Is Sociology a Science

Topics: Sociology, Scientific method, Science Pages: 5 (1642 words) Published: April 16, 2013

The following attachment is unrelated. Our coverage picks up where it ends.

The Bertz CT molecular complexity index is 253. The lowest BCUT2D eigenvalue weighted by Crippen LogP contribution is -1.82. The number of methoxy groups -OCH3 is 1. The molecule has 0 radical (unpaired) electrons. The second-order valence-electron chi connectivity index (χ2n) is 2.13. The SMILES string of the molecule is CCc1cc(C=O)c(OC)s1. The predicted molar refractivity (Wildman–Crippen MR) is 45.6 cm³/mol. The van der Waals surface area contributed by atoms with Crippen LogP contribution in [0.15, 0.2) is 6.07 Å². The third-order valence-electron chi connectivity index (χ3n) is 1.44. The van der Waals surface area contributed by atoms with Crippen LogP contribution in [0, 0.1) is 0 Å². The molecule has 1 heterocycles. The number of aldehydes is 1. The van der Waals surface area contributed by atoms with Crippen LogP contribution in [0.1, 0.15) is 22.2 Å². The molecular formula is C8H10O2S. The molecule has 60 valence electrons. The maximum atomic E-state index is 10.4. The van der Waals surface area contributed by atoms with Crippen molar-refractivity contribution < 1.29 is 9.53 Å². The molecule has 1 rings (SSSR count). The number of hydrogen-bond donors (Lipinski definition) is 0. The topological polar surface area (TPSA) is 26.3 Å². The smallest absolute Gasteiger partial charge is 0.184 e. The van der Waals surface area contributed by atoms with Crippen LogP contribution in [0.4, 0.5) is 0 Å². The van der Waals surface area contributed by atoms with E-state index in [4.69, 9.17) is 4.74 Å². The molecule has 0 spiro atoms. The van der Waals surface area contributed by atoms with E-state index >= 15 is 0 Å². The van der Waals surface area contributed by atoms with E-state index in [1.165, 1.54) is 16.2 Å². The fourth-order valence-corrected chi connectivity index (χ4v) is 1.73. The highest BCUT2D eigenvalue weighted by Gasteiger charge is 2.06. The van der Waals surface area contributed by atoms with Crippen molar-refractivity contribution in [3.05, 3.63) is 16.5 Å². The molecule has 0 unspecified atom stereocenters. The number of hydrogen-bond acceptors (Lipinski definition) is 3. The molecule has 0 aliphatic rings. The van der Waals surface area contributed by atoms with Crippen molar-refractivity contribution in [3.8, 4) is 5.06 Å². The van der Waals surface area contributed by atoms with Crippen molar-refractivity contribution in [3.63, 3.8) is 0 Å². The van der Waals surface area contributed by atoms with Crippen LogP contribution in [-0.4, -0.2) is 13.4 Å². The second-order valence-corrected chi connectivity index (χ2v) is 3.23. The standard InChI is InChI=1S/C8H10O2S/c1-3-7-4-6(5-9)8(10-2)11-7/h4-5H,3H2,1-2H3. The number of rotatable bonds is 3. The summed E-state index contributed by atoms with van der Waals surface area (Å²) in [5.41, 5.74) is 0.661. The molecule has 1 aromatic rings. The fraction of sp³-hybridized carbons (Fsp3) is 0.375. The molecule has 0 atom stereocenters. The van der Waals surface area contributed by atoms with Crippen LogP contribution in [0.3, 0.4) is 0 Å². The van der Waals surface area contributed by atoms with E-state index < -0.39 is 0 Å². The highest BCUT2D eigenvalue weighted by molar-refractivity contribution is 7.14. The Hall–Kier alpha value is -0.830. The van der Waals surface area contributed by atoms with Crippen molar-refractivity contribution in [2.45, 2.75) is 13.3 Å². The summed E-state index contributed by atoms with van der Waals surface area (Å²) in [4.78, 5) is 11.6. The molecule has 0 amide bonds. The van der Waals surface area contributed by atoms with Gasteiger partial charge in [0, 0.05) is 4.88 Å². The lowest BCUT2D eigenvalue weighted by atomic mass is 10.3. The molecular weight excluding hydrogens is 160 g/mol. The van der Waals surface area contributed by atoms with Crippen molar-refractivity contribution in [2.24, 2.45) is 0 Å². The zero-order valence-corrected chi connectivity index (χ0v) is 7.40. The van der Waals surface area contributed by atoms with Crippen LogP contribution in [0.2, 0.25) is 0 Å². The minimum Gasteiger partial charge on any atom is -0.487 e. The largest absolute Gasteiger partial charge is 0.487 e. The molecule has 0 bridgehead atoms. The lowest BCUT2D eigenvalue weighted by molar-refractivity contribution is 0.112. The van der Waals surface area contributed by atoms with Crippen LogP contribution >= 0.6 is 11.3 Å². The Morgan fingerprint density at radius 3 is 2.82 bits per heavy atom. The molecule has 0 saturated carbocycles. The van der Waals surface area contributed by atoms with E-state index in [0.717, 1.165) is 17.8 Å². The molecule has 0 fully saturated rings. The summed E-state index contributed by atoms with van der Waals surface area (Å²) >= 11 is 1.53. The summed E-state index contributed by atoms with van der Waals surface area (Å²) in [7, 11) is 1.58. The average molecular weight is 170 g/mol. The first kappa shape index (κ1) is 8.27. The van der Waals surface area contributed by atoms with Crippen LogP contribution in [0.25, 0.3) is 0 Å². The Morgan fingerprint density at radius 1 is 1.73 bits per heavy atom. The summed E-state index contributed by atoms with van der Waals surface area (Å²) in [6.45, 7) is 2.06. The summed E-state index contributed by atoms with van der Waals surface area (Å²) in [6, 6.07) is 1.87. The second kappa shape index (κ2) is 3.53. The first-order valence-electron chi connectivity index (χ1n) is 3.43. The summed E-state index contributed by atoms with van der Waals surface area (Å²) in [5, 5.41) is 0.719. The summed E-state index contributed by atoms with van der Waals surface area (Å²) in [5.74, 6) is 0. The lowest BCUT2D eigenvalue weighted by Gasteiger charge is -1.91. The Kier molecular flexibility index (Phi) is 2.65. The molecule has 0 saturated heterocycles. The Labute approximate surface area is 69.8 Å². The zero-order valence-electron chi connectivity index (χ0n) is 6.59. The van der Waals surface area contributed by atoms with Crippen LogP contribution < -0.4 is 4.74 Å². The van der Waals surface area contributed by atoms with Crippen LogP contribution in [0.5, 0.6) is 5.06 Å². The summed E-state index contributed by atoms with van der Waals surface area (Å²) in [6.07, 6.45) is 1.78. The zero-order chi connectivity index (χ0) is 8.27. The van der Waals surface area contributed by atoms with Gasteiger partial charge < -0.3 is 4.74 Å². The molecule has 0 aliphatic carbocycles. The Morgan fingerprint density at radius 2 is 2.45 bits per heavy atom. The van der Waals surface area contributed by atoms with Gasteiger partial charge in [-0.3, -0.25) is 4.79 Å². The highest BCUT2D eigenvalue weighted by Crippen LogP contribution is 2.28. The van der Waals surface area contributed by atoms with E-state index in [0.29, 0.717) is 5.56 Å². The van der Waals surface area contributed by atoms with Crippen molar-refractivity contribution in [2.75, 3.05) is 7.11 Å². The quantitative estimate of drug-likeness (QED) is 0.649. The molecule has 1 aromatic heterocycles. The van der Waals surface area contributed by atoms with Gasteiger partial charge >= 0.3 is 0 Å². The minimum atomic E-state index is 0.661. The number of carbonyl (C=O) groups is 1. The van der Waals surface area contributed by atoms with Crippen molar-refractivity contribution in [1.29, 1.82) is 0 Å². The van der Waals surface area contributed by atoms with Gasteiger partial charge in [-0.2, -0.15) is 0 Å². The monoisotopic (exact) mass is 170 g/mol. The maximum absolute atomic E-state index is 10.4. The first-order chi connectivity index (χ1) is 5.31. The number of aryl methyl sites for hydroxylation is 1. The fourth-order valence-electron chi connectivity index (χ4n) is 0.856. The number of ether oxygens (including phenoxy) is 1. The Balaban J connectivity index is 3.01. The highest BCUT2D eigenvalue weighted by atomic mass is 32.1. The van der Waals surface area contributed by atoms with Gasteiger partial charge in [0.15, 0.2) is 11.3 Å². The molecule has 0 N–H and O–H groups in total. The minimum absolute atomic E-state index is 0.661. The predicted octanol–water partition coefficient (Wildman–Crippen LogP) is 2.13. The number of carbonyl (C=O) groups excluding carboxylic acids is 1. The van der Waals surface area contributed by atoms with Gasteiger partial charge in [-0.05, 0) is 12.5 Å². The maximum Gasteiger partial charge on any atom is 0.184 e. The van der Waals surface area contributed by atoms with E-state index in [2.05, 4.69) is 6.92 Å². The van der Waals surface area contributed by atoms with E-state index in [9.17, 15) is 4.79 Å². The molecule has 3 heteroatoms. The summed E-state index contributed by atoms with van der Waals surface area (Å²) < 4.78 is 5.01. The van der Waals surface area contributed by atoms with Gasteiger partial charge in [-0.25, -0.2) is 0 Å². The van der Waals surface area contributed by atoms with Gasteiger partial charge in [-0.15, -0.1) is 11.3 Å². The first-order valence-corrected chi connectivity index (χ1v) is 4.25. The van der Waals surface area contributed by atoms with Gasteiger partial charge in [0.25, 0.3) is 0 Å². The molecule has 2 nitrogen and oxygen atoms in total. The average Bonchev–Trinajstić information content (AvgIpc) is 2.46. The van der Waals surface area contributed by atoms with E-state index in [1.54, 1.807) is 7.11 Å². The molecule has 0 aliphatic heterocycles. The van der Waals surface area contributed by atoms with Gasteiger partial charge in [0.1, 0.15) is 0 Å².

“The study of sociology cannot and should not be seen as scientific” To what extent do sociological arguments and evidence support this view? (33 marks) The debate about whether sociology can be represented as a science has existed for many years. Comte; who first used the word sociology argued that sociology should be based on the methodology of the natural sciences. He argues that the application of natural science methodology to the study of society would produce a ‘positive science of society’, showing that behaviour in the social world is governed by laws in the same way as behaviour in the natural world. He saw sociology as the ‘queen of sciences’ and considered it the last and most complex form of sociology to develop. Sociologists such as Comte are impressed by science in explaining the natural world. Such sociologists are known as positivists. Positivists claim that the methods of natural sciences are applicable to the study of people within society. They believe that by doing this it allows one to gain true and objective knowledge. Positivists say that reality is a separate thing existing outside of the mind, so society can be studied objectively as factual reality. Early positivists argued that research could lead to the control and improvement of society. However there are conflicting views about whether sociology can be seen as science or not. Whilst positivists argue that the aim of sociology should be to study social facts and measured quantitatively other sociologists who are subjective and relativistic such as interpretivist argue that people are unpredictable; that they do not simply respond to external forces. A positivist sociologist would use scientific methods of study such as observations to study the patterns of society, in order to discover the laws that determine how society works. This can be carried out using experiments, questionnaires, structured interviews as these give objective and value free results producing social facts that can be read off with mathematical precision. These methods also produce reliable data that can be checked by other researchers repeating the experiment. This type of methods highly influenced Durkheim’s view of positivism. He also adopted a scientific methodology and hypothesis method in which data must be capable of being tested against evidence from systematic experimentation. An example of one such study would be the study that Durkheim carried out on 'Suicide as a Social Fact' in which he used official statistics to investigate what causes a person to commit suicide. He believed that if he could show that there were social patterns and causes applicable to suicide; he would be able to prove sociology as having a scientific guideline. In Durkheim’s positivistic theory of suicide he used the official statistics of different societies to conclude that suicide was not because of individual motivation but by social facts that had cause and effect consequence. This he found to be integration and regulation; as a result he portrayed that sociology can and should model itself on science. Durkheim as a positivist claimed to use natural science methodology; he used the twin social forces of social integration and moral regulation to explain suicide even though neither was observable or quantifiable. Durkheim argues that to discover the truth about how society works scientific study is necessary. To show that sociology was a science with its own distinctive subject matter Durkheim chose to study suicide. He believed if he could show this highly individual act had social causes it would establish sociology’s status as a scientific discipline. Using quantitative data from official statistics Durkheim observed patterns in suicide rates. Rates for Protestants were higher than Catholics and he therefore concluded patterns could not be due to the motives of individuals, but were social facts. Durkheim argues the social facts responsible for determining suicide rates were...
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